WHAT WE THINK:
– One of the last sparks from Woody Allen. Not to be missed.
JUST A FEW WORDS (IN THE HEAT OF THE MOMENT):
Chance (or chaos) that overcomes talent, the violence of the social status and the barbaric struggle for the preservation of that status, the betrayal, the crime and the guilt; Dostoevsky (Crime and punishment – literally mentioned a few times and whose core is staged in one of the main scene of the film) and Hitchcock; suspense and eroticism are all words that enclose the interesting film Match Point directed by Woody Allen. Probably one of the last great “achievement” of a director who has given so much to the cinema but who since the 90s has unfortunately released more films than his own talent allowed.
A very interesting point in the film is in the question that at one point every spectator has to ask himself: who or what do I stand for? Do I root for anyone in this film? More importantly, analyse your answer and see where you are at in terms of ethical position.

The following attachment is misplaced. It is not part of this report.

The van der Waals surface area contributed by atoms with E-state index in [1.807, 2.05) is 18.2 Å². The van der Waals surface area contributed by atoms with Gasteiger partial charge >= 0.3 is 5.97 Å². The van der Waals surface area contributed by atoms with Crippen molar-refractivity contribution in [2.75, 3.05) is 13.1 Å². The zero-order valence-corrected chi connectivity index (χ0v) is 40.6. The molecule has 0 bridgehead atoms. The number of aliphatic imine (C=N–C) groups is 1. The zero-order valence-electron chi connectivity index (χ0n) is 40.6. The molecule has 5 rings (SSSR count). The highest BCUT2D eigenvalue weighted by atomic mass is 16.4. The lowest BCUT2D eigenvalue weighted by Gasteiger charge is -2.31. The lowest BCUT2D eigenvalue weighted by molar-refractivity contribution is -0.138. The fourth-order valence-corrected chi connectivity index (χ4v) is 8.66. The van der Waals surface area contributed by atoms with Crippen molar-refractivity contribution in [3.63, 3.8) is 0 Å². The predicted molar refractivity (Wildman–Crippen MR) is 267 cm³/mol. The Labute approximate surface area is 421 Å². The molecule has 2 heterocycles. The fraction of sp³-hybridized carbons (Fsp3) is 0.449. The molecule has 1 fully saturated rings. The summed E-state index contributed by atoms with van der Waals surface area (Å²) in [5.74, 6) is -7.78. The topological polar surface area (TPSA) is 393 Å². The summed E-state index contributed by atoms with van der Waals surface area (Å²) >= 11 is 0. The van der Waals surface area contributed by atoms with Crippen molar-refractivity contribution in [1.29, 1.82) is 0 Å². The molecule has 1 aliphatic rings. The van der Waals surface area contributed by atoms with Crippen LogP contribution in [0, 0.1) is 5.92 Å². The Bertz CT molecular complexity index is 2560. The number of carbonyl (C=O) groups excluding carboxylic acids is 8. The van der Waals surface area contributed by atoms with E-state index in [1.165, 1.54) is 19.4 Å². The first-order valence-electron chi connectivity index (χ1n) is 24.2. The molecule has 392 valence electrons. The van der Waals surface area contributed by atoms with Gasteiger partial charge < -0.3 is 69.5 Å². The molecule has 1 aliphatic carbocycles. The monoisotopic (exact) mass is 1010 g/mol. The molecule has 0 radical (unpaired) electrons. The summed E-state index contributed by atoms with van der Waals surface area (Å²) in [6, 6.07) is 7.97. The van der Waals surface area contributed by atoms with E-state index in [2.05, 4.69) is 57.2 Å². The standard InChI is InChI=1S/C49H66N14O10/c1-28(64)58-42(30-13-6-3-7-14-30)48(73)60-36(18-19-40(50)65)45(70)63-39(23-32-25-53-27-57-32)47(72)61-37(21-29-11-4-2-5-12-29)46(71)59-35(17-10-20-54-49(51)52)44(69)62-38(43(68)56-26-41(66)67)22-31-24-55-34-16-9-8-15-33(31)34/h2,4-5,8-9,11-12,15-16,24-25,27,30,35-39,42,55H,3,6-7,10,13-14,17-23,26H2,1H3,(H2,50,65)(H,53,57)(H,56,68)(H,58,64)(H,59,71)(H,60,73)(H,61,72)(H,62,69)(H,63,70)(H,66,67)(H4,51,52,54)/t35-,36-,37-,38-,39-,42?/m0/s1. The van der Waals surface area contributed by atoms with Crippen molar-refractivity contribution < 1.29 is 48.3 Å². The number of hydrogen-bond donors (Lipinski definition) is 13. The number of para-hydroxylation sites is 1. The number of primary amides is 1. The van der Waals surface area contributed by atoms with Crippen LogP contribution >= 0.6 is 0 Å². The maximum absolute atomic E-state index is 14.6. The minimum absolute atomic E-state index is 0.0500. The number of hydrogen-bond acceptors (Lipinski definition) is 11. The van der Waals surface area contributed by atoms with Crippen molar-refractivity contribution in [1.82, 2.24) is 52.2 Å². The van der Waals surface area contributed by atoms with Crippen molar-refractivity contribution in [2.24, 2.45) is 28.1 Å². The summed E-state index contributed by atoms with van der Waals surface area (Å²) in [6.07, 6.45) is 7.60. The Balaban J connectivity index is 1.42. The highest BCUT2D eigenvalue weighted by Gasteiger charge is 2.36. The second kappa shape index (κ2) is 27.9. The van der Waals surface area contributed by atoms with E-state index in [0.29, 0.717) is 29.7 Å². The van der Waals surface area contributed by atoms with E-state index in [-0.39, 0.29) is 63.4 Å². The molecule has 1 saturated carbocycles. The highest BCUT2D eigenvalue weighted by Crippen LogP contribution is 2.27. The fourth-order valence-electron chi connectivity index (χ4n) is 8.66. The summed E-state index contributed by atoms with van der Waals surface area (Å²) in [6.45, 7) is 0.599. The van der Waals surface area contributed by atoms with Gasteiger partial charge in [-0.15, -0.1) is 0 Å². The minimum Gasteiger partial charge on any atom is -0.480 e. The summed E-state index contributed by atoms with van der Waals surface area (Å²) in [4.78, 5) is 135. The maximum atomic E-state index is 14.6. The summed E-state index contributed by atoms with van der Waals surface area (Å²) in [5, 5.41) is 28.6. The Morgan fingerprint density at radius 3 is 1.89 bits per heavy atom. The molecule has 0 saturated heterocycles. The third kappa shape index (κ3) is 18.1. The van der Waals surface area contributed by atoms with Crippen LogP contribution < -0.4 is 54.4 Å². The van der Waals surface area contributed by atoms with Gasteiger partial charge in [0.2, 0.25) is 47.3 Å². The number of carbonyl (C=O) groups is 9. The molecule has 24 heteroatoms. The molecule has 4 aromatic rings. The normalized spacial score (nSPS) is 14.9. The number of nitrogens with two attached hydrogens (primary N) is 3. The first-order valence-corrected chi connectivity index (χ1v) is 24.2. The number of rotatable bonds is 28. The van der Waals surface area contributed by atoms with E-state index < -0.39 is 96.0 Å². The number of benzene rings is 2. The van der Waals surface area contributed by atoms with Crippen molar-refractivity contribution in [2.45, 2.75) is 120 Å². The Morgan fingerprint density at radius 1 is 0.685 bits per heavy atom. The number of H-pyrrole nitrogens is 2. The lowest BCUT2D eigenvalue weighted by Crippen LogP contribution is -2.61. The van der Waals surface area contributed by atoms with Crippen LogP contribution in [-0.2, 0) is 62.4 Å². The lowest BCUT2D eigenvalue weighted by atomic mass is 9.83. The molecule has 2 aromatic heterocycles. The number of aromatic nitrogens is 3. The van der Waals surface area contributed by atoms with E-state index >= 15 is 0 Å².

Match Point remains a mature, interesting and inspired work made of contrasts and opposites, which reminds everyone that in the most important moment, victory or loss depend on nothing else but chance and chaos.
- The main scene taken that literally cites Crime and Punishment.
- Directing and staging are clean, polished and elegant.
- The philosophical concept.
- The analogy of tennis.
- It’s clearly noticeable a bit of tiredness in the way Allen directs a few scenes if you compare this with some of his brilliant pre-90s films. But this is really nitpicking and a film should not be judged or evaluated with this context.
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